From “No Refuge: How Webcams & Cell Phones Ratchet Up the Pressure to be Perfect” by Hugo Schwyzer:
“… A young woman who had been scrupulous about her appearance all day could return to her bedroom at night, change into what was comfortable, and have at least a little waking time where her looks didn’t matter…
“The real problem is that the webcam has stripped the bedroom and the bathroom from their role as safe refuge from the beauty-obsessed culture…”
I find Schwyzer’s points to be particularly poignant to my own life.
Until a few months ago, I had lived either at home, with family who knew me from the day I was born and had seen me in all my glory (and not-so-glorious moments) for twenty-two years, or on my own. During that time, as soon as I would get home I’d change into my pyjamas, wipe the makeup off, and pop the curlers in, not caring what I looked like.
Then I moved in with my cousin, and I kept up appearances for a few days until I realised she likes to bum around the house in holey pants and nose strips, too.
Honestly, I don’t give a crap what I look like at home, and if I don’t want to draw attention to myself, I will adopt my at-home strategy in the big wide world, too.
For example, most mornings I go for a jog as soon as I wake, and usually stop by the supermarket on the way home. I chuck a bit of lipgloss on an whip my hair (though not in true Willow Smith style) into a ponytail, but other than that, I look pretty crappy. If I wanted to be stared at while I exercised, I would go to a juice-head gym in full make-up and a crop top or jog with my friend Tess at her neighbourhood track, where the beautiful people go to workout. But I don’t.
A similar situation occurred at my work Christmas party. I was getting my slut on when I was approached by Jack Sparrow. He initiated contact (both verbal and physical), asking which department I worked in and why he’d never seen me before. Unbeknownst to him, he had seen me before…
… Earlier that day, I rocked up for a few hours to help set up in jeans, a t-shirt, work boots (okay, they were Tony Bianco) and my glasses, where he was also lending a hand. He took one glance at me and continued with his work.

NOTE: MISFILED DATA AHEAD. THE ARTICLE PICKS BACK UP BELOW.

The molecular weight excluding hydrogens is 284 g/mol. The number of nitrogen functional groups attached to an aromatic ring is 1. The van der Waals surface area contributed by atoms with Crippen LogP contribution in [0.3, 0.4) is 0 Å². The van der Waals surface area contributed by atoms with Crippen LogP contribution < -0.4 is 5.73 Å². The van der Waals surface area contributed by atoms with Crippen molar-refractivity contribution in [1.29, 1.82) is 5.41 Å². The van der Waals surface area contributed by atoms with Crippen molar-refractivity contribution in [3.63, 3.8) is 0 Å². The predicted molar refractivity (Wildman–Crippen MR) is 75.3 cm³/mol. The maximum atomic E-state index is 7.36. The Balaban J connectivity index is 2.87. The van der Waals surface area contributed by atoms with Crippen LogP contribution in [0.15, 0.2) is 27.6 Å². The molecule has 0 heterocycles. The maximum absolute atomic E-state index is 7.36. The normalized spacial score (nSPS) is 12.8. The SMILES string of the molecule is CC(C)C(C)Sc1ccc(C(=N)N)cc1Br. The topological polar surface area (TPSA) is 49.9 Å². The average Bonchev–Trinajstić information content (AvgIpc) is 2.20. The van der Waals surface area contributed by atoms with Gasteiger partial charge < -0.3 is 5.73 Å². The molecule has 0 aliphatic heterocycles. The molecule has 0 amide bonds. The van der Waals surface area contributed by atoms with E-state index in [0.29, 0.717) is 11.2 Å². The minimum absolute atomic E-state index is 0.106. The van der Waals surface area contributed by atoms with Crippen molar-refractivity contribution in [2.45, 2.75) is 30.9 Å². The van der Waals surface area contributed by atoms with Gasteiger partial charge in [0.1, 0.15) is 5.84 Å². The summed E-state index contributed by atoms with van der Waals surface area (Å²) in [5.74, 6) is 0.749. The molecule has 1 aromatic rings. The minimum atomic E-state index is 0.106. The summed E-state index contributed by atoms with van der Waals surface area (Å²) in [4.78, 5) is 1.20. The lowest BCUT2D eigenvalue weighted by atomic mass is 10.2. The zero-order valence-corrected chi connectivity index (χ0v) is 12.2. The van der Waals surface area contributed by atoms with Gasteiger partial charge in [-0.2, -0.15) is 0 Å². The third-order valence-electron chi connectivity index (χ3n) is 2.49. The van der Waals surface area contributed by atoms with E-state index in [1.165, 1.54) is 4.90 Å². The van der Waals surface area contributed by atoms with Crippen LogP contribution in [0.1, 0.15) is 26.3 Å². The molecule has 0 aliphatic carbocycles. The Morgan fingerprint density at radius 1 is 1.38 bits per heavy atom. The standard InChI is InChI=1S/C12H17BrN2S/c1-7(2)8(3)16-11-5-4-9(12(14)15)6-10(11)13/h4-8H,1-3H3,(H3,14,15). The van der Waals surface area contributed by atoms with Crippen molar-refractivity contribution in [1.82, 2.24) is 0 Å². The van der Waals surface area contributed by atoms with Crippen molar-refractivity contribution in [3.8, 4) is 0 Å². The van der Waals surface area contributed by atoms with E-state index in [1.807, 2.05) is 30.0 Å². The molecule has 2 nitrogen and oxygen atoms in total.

What’s even funnier? The following day I reverted back to my bespectacled self, and he went about his day, not realising that I was the girl from the night before.
I don’t begrudge him that, though. I deliberately do these things to fly under (or above) the radar.
Relating more closely to Schwyzer’s point, however, I’m lucky; my generation managed to bypass the whole webcam/sexting/profile pictured frenzy that consumes the lives of teens now. Who knows what pressures I would have faced—and how differently my psyche would have developed—if my privacy was constantly invaded by mobile phones, Facebook and the like?
Celebrities who are a little younger than I am, though, like Rihanna, Vanessa Hudgens and (the markedly younger) Miley Cyrus have succumbed to the allure of naked photography, with the latter also dabbling in the filming of lap dances to 40-year-old directors and experimentation with bongs.
Personally, I don’t understand the pull of compromising photos. My advice to teen starlets and football players alike? If you’re going to take compromising photos, make sure you’re the only one with a copy or JUST. DELETE. THEM.
Related: ’Tis the Season…
Elsewhere: [Hugo Schwyzer] No Refuge: How Webcams & Cell Phones Ratchet Up the Pressure to be Perfect.